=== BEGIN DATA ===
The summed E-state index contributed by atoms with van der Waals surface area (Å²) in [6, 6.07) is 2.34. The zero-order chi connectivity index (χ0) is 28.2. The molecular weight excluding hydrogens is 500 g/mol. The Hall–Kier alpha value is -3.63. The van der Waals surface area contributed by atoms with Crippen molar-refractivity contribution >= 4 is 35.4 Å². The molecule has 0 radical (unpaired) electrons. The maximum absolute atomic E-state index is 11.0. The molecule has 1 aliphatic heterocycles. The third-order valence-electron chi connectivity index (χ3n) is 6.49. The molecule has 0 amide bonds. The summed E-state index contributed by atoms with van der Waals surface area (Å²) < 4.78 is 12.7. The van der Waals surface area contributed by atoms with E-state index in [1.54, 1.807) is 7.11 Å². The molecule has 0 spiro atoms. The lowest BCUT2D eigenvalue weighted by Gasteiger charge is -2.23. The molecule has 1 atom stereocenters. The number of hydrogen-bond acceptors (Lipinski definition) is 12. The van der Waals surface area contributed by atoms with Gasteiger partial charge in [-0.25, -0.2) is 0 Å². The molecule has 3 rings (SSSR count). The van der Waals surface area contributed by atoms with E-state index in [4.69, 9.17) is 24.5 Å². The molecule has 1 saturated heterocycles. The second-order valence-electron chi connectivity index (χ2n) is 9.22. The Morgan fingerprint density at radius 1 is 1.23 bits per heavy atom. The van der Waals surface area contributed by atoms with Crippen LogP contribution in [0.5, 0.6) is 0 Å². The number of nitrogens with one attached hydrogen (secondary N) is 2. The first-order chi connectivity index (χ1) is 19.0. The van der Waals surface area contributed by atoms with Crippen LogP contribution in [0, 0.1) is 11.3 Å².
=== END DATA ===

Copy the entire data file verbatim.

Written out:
The summed E-state index contributed by atoms with van der Waals surface area (Å²) in [6, 6.07) is 2.34. The zero-order chi connectivity index (χ0) is 28.2. The molecular weight excluding hydrogens is 500 g/mol. The Hall–Kier alpha value is -3.63. The van der Waals surface area contributed by atoms with Crippen molar-refractivity contribution >= 4 is 35.4 Å². The molecule has 0 radical (unpaired) electrons. The maximum absolute atomic E-state index is 11.0. The molecule has 1 aliphatic heterocycles. The third-order valence-electron chi connectivity index (χ3n) is 6.49. The molecule has 0 amide bonds. The summed E-state index contributed by atoms with van der Waals surface area (Å²) < 4.78 is 12.7. The van der Waals surface area contributed by atoms with E-state index in [1.54, 1.807) is 7.11 Å². The molecule has 0 spiro atoms. The lowest BCUT2D eigenvalue weighted by Gasteiger charge is -2.23. The molecule has 1 atom stereocenters. The number of hydrogen-bond acceptors (Lipinski definition) is 12. The van der Waals surface area contributed by atoms with Gasteiger partial charge in [-0.25, -0.2) is 0 Å². The molecule has 3 rings (SSSR count). The van der Waals surface area contributed by atoms with E-state index in [4.69, 9.17) is 24.5 Å². The molecule has 1 saturated heterocycles. The second-order valence-electron chi connectivity index (χ2n) is 9.22. The Morgan fingerprint density at radius 1 is 1.23 bits per heavy atom. The van der Waals surface area contributed by atoms with Crippen LogP contribution in [0.5, 0.6) is 0 Å². The number of nitrogens with one attached hydrogen (secondary N) is 2. The first-order chi connectivity index (χ1) is 19.0. The van der Waals surface area contributed by atoms with Crippen LogP contribution in [0, 0.1) is 11.3 Å².